The former Soviet republic suffered employment problems enough when the bloated Soviet military-industrial complex collapsed, putting thousands of personnel in the new independent state out of work. As chronicled in Outlaws, Inc., which tells the history of former Soviet aircrews running guns and aid worldwide, discharged Red Air Force men turned to reselling surplus equipment on the black market, a billion-dollar business that began out of sheer desperation. Belarus has so far avoided the sort of crises that befell public sector employees in Russia in the late 1990s by pursuing a very limited privatization campaign. Whatever his true thoughts on the planned economy are as a former collective farm director, Lukashenko need not be a committed socialist to understand that releasing such market forces in his country – by allowing anything more than a few fast food places to open – could have the effect of putting thousands out of work and into the streets.

Support our troops. Military advert, Minsk.

Support our troops. Military advert, Minsk.

Belarus’ command economy’s guarantees of healthcare and housing stand in stark contrast to the helter-skelter privatization – or “piratization,” as Marshall I. Goldman has termed Russia’s 1990s economic reforms – that saw so many rich oligarchs close to President Yeltsin profit handsomely while ordinary citizens’ lost their pensions. Belarusians have not experienced hundreds of their factories being bought up, stripped down and shuttered by the newly rich, or seen stock shares they held in these companies become worthless overnight. That shock to the system – and resulting anger that Putin was able to use to turn the tables on many of the oligarchs once they outlived their usefulness – has not been present. There is a privileged upper class, of course – the families of the President’s entourage, plus his own relatives’ holdings – but while Sweeney says many see Lukashenko’s sons as thuggish princelings, the sons just does not seem to evoke the same level of public contempt among Belarusians that Yeltsin’s infamously corrupt daughters evoked among Russians.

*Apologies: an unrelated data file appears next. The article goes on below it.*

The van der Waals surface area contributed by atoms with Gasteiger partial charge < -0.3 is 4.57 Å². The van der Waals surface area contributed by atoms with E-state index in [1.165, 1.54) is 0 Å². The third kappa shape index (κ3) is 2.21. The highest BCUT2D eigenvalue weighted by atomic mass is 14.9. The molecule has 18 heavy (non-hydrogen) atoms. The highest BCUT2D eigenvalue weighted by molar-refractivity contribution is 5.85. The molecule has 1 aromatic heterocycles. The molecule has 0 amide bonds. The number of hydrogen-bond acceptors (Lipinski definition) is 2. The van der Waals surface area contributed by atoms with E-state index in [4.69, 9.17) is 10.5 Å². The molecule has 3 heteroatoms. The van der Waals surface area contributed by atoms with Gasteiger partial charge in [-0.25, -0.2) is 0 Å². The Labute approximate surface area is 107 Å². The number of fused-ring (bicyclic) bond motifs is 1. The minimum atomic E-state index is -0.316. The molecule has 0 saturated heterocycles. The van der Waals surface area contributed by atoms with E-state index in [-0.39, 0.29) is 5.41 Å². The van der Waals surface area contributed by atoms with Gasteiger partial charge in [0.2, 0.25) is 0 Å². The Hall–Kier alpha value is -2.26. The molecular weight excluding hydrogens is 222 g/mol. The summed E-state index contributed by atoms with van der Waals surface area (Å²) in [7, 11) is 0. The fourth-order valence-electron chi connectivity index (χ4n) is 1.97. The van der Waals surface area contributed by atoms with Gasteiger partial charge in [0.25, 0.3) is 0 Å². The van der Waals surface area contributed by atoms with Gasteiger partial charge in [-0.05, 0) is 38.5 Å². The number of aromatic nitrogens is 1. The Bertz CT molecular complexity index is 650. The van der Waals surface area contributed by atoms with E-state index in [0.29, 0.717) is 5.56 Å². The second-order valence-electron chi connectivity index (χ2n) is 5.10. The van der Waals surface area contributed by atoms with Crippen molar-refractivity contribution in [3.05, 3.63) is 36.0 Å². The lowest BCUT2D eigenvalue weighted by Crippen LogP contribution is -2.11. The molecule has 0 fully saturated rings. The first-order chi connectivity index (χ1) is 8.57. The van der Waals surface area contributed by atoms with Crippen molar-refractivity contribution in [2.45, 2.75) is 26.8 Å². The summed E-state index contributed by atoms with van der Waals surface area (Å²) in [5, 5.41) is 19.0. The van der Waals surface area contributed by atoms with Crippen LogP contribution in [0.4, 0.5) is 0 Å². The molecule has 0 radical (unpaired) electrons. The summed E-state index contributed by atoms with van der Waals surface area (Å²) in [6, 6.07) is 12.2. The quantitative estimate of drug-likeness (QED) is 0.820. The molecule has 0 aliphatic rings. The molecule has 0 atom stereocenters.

And just as “many sophisticated Egyptians reason that Western political projects are ultimately more attuned to NATO security interests than Western ideals,” accounting for widespread mistrust of foreign NGOs working there, the view from Belarus is broadly similar when it comes to the foreign promotion of democracy, human rights, and those three dirty words that so often accompany the former: “the free market.” As EU and US donors have provided some Belarusian politicians and NGOs with grants, criticism depicting human rights activists, journalists, playwrights, and academics as being on Washington or Warsaw’s dole can be effectively deployed to silence these individuals.

Speaking of Warsaw, it appears that some Belarusians are heading there to seek their fortunes – or, at least, a living wage. The exodus from Belarus picked up after the 2010 elections, but has not turned into a torrent. Indeed, Belarusian border controls are often cited approvingly by supporters of Lukashenko whenever the EU mulls new sanctions (while at the same time cooperating with Minsk to interdict smuggling and undocumented persons.) But looking out at the rest of Europe, and at Russia in particular, Lukashenko does not seem like the worst possible fate.

As for longevity, if Vietnam is one point of comparison, then another East Asian communist state may be another. It is not China, though. Belarus, like the Romania that the BBC’s John Sweeney visited in the 1980s, will never agree to market reforms under its present leadership. North Korea is the model here, not for nukes (Belarus has none,) but on the principle of hereditary succession. The DPRK is three Kims in since the 1940s. In Belarus, Sweeney suggests, “a new dynasty is in the making” in which Lukashenko’s sons are being groomed to succeed him. Not that Batka – “Big Daddy” – is showing any signs of stepping down.

 

Photographs courtesy of El Bingle. Published under a Creative Commons license.